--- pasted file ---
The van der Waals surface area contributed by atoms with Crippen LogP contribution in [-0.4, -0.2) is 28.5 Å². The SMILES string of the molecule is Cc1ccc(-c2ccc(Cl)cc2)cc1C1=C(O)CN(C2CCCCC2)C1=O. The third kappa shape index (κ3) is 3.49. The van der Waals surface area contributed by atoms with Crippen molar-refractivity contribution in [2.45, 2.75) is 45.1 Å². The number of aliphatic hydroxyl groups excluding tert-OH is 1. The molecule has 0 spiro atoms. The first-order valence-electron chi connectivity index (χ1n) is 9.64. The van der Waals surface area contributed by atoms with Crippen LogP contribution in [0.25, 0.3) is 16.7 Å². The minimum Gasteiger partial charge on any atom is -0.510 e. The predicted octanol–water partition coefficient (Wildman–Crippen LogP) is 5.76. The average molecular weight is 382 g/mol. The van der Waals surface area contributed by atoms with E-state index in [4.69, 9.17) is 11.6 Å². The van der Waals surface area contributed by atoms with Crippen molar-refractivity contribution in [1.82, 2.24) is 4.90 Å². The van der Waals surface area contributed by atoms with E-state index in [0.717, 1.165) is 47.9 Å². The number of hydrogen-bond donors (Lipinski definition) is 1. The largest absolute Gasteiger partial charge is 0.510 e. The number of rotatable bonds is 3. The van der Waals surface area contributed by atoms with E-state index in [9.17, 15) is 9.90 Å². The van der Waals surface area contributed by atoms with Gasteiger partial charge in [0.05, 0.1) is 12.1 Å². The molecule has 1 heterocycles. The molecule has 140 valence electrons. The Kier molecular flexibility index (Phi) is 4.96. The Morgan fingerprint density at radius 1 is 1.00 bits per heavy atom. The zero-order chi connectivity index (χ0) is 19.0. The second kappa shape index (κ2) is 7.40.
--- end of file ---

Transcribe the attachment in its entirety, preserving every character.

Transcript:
The van der Waals surface area contributed by atoms with Crippen LogP contribution in [-0.4, -0.2) is 28.5 Å². The SMILES string of the molecule is Cc1ccc(-c2ccc(Cl)cc2)cc1C1=C(O)CN(C2CCCCC2)C1=O. The third kappa shape index (κ3) is 3.49. The van der Waals surface area contributed by atoms with Crippen molar-refractivity contribution in [2.45, 2.75) is 45.1 Å². The number of aliphatic hydroxyl groups excluding tert-OH is 1. The molecule has 0 spiro atoms. The first-order valence-electron chi connectivity index (χ1n) is 9.64. The van der Waals surface area contributed by atoms with Crippen LogP contribution in [0.25, 0.3) is 16.7 Å². The minimum Gasteiger partial charge on any atom is -0.510 e. The predicted octanol–water partition coefficient (Wildman–Crippen LogP) is 5.76. The average molecular weight is 382 g/mol. The van der Waals surface area contributed by atoms with E-state index in [4.69, 9.17) is 11.6 Å². The van der Waals surface area contributed by atoms with Crippen molar-refractivity contribution in [1.82, 2.24) is 4.90 Å². The van der Waals surface area contributed by atoms with E-state index in [0.717, 1.165) is 47.9 Å². The number of hydrogen-bond donors (Lipinski definition) is 1. The largest absolute Gasteiger partial charge is 0.510 e. The number of rotatable bonds is 3. The van der Waals surface area contributed by atoms with E-state index in [9.17, 15) is 9.90 Å². The van der Waals surface area contributed by atoms with Gasteiger partial charge in [0.05, 0.1) is 12.1 Å². The molecule has 1 heterocycles. The molecule has 140 valence electrons. The Kier molecular flexibility index (Phi) is 4.96. The Morgan fingerprint density at radius 1 is 1.00 bits per heavy atom. The zero-order chi connectivity index (χ0) is 19.0. The second kappa shape index (κ2) is 7.40.